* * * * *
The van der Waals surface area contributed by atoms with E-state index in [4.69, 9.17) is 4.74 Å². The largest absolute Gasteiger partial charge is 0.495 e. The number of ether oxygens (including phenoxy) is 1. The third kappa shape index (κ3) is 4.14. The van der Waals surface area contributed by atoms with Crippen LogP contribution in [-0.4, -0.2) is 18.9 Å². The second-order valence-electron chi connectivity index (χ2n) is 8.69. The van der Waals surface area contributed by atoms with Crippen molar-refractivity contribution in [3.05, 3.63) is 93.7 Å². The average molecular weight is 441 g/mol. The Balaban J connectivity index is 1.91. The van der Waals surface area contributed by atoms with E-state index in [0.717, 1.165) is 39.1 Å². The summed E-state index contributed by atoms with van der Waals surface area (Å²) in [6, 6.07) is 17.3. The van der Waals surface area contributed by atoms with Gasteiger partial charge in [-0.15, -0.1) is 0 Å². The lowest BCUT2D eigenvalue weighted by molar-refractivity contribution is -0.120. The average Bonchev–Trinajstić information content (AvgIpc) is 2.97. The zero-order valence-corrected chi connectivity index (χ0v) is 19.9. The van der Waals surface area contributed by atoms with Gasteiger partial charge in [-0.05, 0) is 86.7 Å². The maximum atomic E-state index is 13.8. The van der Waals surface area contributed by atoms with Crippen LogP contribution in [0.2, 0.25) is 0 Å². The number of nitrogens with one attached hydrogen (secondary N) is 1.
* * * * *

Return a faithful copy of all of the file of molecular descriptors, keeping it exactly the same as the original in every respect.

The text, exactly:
The van der Waals surface area contributed by atoms with E-state index in [4.69, 9.17) is 4.74 Å². The largest absolute Gasteiger partial charge is 0.495 e. The number of ether oxygens (including phenoxy) is 1. The third kappa shape index (κ3) is 4.14. The van der Waals surface area contributed by atoms with Crippen LogP contribution in [-0.4, -0.2) is 18.9 Å². The second-order valence-electron chi connectivity index (χ2n) is 8.69. The van der Waals surface area contributed by atoms with Crippen molar-refractivity contribution in [3.05, 3.63) is 93.7 Å². The average molecular weight is 441 g/mol. The Balaban J connectivity index is 1.91. The van der Waals surface area contributed by atoms with E-state index in [0.717, 1.165) is 39.1 Å². The summed E-state index contributed by atoms with van der Waals surface area (Å²) in [6, 6.07) is 17.3. The van der Waals surface area contributed by atoms with Gasteiger partial charge in [-0.15, -0.1) is 0 Å². The lowest BCUT2D eigenvalue weighted by molar-refractivity contribution is -0.120. The average Bonchev–Trinajstić information content (AvgIpc) is 2.97. The zero-order valence-corrected chi connectivity index (χ0v) is 19.9. The van der Waals surface area contributed by atoms with Gasteiger partial charge in [-0.05, 0) is 86.7 Å². The maximum atomic E-state index is 13.8. The van der Waals surface area contributed by atoms with Crippen LogP contribution in [0.2, 0.25) is 0 Å². The number of nitrogens with one attached hydrogen (secondary N) is 1.